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Molecular Pathophysiology of Acid-Base Disorders


Wagner, Carsten A; Imenez Silva, Pedro H; Bourgeois, Soline (2019). Molecular Pathophysiology of Acid-Base Disorders. Seminars in Nephrology, 39(4):340-352.

Abstract

Acid-base balance is critical for normal life. Acute and chronic disturbances impact cellular energy metabolism, endocrine signaling, ion channel activity, neuronal activity, and cardiovascular functions such as cardiac contractility and vascular blood flow. Maintenance and adaptation of acid-base homeostasis are mostly controlled by respiration and kidney. The kidney contributes to acid-base balance by reabsorbing filtered bicarbonate, regenerating bicarbonate through ammoniagenesis and generation of protons, and by excreting acid. This review focuses on acid-base disorders caused by renal processes, both inherited and acquired. Distinct rare inherited monogenic diseases affecting acid-base handling in the proximal tubule and collecting duct have been identified. In the proximal tubule, mutations of solute carrier 4A4 (SLC4A4) (electrogenic Na/HCO-cotransporter Na/bicarbonate cotransporter e1 [NBCe1]) and other genes such as CLCN5 (Cl/H-antiporter), SLC2A2 (GLUT2 glucose transporter), or EHHADH (enoyl-CoA, hydratase/3-hydroxyacyl CoA dehydrogenase) causing more generalized proximal tubule dysfunction can cause proximal renal tubular acidosis resulting from bicarbonate wasting and reduced ammoniagenesis. Mutations in adenosine triphosphate ATP6V1 (B1 H-ATPase subunit), ATPV0A4 (a4 H-ATPase subunit), SLC4A1 (anion exchanger 1), and FOXI1 (forkhead transcription factor) cause distal renal tubular acidosis type I. Carbonic anhydrase II mutations affect several nephron segments and give rise to a mixed proximal and distal phenotype. Finally, mutations in genes affecting aldosterone synthesis, signaling, or downstream targets can lead to hyperkalemic variants of renal tubular acidosis (type IV). More common forms of renal acidosis are found in patients with advanced stages of chronic kidney disease and are owing, at least in part, to a reduced capacity for ammoniagenesis.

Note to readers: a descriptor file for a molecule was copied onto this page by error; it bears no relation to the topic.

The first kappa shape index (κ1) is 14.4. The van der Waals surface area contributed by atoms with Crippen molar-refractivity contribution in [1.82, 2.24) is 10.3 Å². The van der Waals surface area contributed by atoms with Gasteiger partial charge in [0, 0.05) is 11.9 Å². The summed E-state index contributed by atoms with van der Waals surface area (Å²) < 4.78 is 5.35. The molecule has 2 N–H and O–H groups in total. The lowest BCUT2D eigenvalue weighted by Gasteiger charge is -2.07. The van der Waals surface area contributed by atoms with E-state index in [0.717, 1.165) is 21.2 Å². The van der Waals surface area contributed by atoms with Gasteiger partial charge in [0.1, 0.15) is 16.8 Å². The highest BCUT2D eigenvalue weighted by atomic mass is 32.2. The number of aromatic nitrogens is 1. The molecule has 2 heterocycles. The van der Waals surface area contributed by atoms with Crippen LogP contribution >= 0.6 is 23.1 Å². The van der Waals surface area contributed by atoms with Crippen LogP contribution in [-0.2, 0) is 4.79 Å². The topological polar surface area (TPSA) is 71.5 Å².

Abstract

Acid-base balance is critical for normal life. Acute and chronic disturbances impact cellular energy metabolism, endocrine signaling, ion channel activity, neuronal activity, and cardiovascular functions such as cardiac contractility and vascular blood flow. Maintenance and adaptation of acid-base homeostasis are mostly controlled by respiration and kidney. The kidney contributes to acid-base balance by reabsorbing filtered bicarbonate, regenerating bicarbonate through ammoniagenesis and generation of protons, and by excreting acid. This review focuses on acid-base disorders caused by renal processes, both inherited and acquired. Distinct rare inherited monogenic diseases affecting acid-base handling in the proximal tubule and collecting duct have been identified. In the proximal tubule, mutations of solute carrier 4A4 (SLC4A4) (electrogenic Na/HCO-cotransporter Na/bicarbonate cotransporter e1 [NBCe1]) and other genes such as CLCN5 (Cl/H-antiporter), SLC2A2 (GLUT2 glucose transporter), or EHHADH (enoyl-CoA, hydratase/3-hydroxyacyl CoA dehydrogenase) causing more generalized proximal tubule dysfunction can cause proximal renal tubular acidosis resulting from bicarbonate wasting and reduced ammoniagenesis. Mutations in adenosine triphosphate ATP6V1 (B1 H-ATPase subunit), ATPV0A4 (a4 H-ATPase subunit), SLC4A1 (anion exchanger 1), and FOXI1 (forkhead transcription factor) cause distal renal tubular acidosis type I. Carbonic anhydrase II mutations affect several nephron segments and give rise to a mixed proximal and distal phenotype. Finally, mutations in genes affecting aldosterone synthesis, signaling, or downstream targets can lead to hyperkalemic variants of renal tubular acidosis (type IV). More common forms of renal acidosis are found in patients with advanced stages of chronic kidney disease and are owing, at least in part, to a reduced capacity for ammoniagenesis.

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Additional indexing

Item Type:Journal Article, refereed, original work
Communities & Collections:04 Faculty of Medicine > Institute of Physiology
07 Faculty of Science > Institute of Physiology
Dewey Decimal Classification:570 Life sciences; biology
610 Medicine & health
Date:July 2019
Deposited On:21 Aug 2019 11:26
Last Modified:17 Sep 2019 20:30
Publisher:Elsevier
ISSN:0270-9295
OA Status:Closed
Publisher DOI:https://doi.org/10.1016/j.semnephrol.2019.04.004
PubMed ID:31300090

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Language: English
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